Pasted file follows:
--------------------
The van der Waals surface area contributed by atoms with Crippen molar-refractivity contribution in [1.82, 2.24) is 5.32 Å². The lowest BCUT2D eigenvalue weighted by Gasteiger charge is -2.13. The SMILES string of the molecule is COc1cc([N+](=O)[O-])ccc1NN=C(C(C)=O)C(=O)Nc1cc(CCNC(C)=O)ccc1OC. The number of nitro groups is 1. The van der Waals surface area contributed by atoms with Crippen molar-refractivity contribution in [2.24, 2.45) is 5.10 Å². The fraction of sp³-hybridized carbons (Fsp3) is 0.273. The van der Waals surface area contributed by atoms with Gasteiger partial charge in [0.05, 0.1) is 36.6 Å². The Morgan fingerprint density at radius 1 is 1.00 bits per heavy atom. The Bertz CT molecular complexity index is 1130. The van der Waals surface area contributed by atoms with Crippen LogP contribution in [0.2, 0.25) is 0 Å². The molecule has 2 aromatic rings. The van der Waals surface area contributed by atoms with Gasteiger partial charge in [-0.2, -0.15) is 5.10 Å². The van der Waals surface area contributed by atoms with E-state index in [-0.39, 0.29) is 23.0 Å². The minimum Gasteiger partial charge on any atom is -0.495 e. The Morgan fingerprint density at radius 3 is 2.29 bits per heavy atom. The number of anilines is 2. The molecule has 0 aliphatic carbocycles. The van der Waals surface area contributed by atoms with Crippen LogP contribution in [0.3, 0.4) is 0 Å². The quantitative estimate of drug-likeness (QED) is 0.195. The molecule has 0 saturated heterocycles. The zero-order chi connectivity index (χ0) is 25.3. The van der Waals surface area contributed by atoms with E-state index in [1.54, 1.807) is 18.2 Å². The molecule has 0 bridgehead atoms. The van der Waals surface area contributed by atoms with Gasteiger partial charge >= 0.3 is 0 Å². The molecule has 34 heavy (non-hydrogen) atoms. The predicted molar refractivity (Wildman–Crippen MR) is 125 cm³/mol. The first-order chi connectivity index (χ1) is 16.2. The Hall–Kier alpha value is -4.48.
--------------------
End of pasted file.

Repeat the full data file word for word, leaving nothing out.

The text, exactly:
The van der Waals surface area contributed by atoms with Crippen molar-refractivity contribution in [1.82, 2.24) is 5.32 Å². The lowest BCUT2D eigenvalue weighted by Gasteiger charge is -2.13. The SMILES string of the molecule is COc1cc([N+](=O)[O-])ccc1NN=C(C(C)=O)C(=O)Nc1cc(CCNC(C)=O)ccc1OC. The number of nitro groups is 1. The van der Waals surface area contributed by atoms with Crippen molar-refractivity contribution in [2.24, 2.45) is 5.10 Å². The fraction of sp³-hybridized carbons (Fsp3) is 0.273. The van der Waals surface area contributed by atoms with Gasteiger partial charge in [0.05, 0.1) is 36.6 Å². The Morgan fingerprint density at radius 1 is 1.00 bits per heavy atom. The Bertz CT molecular complexity index is 1130. The van der Waals surface area contributed by atoms with Crippen LogP contribution in [0.2, 0.25) is 0 Å². The molecule has 2 aromatic rings. The van der Waals surface area contributed by atoms with Gasteiger partial charge in [-0.2, -0.15) is 5.10 Å². The van der Waals surface area contributed by atoms with E-state index in [-0.39, 0.29) is 23.0 Å². The minimum Gasteiger partial charge on any atom is -0.495 e. The Morgan fingerprint density at radius 3 is 2.29 bits per heavy atom. The number of anilines is 2. The molecule has 0 aliphatic carbocycles. The van der Waals surface area contributed by atoms with Crippen LogP contribution in [0.3, 0.4) is 0 Å². The quantitative estimate of drug-likeness (QED) is 0.195. The molecule has 0 saturated heterocycles. The zero-order chi connectivity index (χ0) is 25.3. The van der Waals surface area contributed by atoms with E-state index in [1.54, 1.807) is 18.2 Å². The molecule has 0 bridgehead atoms. The van der Waals surface area contributed by atoms with Gasteiger partial charge >= 0.3 is 0 Å². The molecule has 34 heavy (non-hydrogen) atoms. The predicted molar refractivity (Wildman–Crippen MR) is 125 cm³/mol. The first-order chi connectivity index (χ1) is 16.2. The Hall–Kier alpha value is -4.48.